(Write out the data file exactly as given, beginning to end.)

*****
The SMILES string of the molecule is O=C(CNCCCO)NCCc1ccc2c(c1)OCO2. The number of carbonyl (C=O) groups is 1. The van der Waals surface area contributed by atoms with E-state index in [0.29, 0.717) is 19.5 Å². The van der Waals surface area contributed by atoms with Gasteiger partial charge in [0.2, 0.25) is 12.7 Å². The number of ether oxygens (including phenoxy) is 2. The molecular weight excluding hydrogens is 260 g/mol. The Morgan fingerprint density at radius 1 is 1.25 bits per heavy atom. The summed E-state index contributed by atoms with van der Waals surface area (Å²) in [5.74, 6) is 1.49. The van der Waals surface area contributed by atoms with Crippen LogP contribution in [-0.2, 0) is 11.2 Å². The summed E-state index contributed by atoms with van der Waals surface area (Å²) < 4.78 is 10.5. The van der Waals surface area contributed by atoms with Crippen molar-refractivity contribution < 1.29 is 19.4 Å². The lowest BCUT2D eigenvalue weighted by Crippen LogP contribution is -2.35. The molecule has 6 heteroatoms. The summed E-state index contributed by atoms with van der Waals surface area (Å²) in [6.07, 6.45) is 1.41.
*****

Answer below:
The SMILES string of the molecule is O=C(CNCCCO)NCCc1ccc2c(c1)OCO2. The number of carbonyl (C=O) groups is 1. The van der Waals surface area contributed by atoms with E-state index in [0.29, 0.717) is 19.5 Å². The van der Waals surface area contributed by atoms with Gasteiger partial charge in [0.2, 0.25) is 12.7 Å². The number of ether oxygens (including phenoxy) is 2. The molecular weight excluding hydrogens is 260 g/mol. The Morgan fingerprint density at radius 1 is 1.25 bits per heavy atom. The summed E-state index contributed by atoms with van der Waals surface area (Å²) in [5.74, 6) is 1.49. The van der Waals surface area contributed by atoms with Crippen LogP contribution in [-0.2, 0) is 11.2 Å². The summed E-state index contributed by atoms with van der Waals surface area (Å²) < 4.78 is 10.5. The van der Waals surface area contributed by atoms with Crippen molar-refractivity contribution < 1.29 is 19.4 Å². The lowest BCUT2D eigenvalue weighted by Crippen LogP contribution is -2.35. The molecule has 6 heteroatoms. The summed E-state index contributed by atoms with van der Waals surface area (Å²) in [6.07, 6.45) is 1.41.